|M.Sc Thesis||Department of Electrical Engineering|
|Supervisor:||Prof. Ritter Dan|
Heterojunction bipolar transistors (HBTs) of the InP/GaInAs material system are promising ultra-high frequency devices. The velocity of electrons in this material system is higher than in GaAs and Si, and a considerable effort is being invested in the fabrication of ever-faster devices. In this research, several aspects of electron transport in the base of InP/GaInAs HBTs are studied.
The epitaxial layers used for device fabrication were grown by the metalorganic molecular beam epitaxy (MOMBE) method. Epitaxial layer characterization included Hall effect and transmission line measurements, in order to determine the base hole concentration and mobility. Wide area HBTs were fabricated, suitable for DC characterization.
In the first part of this work, we have studied heavy carbon doping of the base. The tradeoff between gain and base resistance is discussed and the optimal doping for maximum gain and fmax is found. In addition, we have identified the dominant recombination mechanism as Auger recombination, by the relation between the transistor gain and the base sheet resistance.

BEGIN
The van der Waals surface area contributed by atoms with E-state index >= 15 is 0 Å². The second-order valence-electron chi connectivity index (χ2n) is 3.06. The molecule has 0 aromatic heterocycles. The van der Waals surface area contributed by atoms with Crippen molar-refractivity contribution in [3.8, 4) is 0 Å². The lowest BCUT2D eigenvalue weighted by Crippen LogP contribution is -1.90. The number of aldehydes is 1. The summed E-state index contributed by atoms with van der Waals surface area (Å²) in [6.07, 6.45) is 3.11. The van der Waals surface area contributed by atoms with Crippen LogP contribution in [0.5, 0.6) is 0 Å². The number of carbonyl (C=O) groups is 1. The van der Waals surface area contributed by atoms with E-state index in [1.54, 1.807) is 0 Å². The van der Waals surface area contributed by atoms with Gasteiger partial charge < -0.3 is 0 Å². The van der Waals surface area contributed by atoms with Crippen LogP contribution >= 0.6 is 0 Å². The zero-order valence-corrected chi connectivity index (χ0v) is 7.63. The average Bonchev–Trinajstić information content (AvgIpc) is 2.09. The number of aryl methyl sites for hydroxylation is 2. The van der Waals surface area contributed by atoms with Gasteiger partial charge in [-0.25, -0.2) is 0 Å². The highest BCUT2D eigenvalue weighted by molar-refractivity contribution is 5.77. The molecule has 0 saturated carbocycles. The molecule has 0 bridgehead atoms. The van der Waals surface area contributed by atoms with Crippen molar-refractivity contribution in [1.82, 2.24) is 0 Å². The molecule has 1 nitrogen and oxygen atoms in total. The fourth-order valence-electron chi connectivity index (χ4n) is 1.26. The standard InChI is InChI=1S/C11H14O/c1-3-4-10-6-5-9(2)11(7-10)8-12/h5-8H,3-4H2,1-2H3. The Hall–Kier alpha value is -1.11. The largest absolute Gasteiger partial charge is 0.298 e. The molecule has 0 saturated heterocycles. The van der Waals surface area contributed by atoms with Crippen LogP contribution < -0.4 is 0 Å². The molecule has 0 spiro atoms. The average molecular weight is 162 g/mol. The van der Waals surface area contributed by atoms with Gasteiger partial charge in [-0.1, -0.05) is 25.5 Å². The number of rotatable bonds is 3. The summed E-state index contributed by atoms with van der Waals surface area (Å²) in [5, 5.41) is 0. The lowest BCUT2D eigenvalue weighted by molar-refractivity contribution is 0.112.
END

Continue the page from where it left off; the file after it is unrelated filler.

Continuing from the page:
The DC current gain of InP/GaInAs heterojunction bipolar transistors with varying base thickness and composition was measured. Much larger composition grade values than previously reported were achieved using strain compensation. A simple two parameter Monte Carlo simulation was developed to interpret the results. The simulation yields an accurate plot of the base transit time versus base thickness. Clear evidence for the reduction of base transit time due to hot electron injection was observed in devices with thin uniform bases. The current gain of 45 nm thick graded base devices saturated as the grading was increased beyond standard values. Grading did not increase the gain of devices with a 20 nm thick base.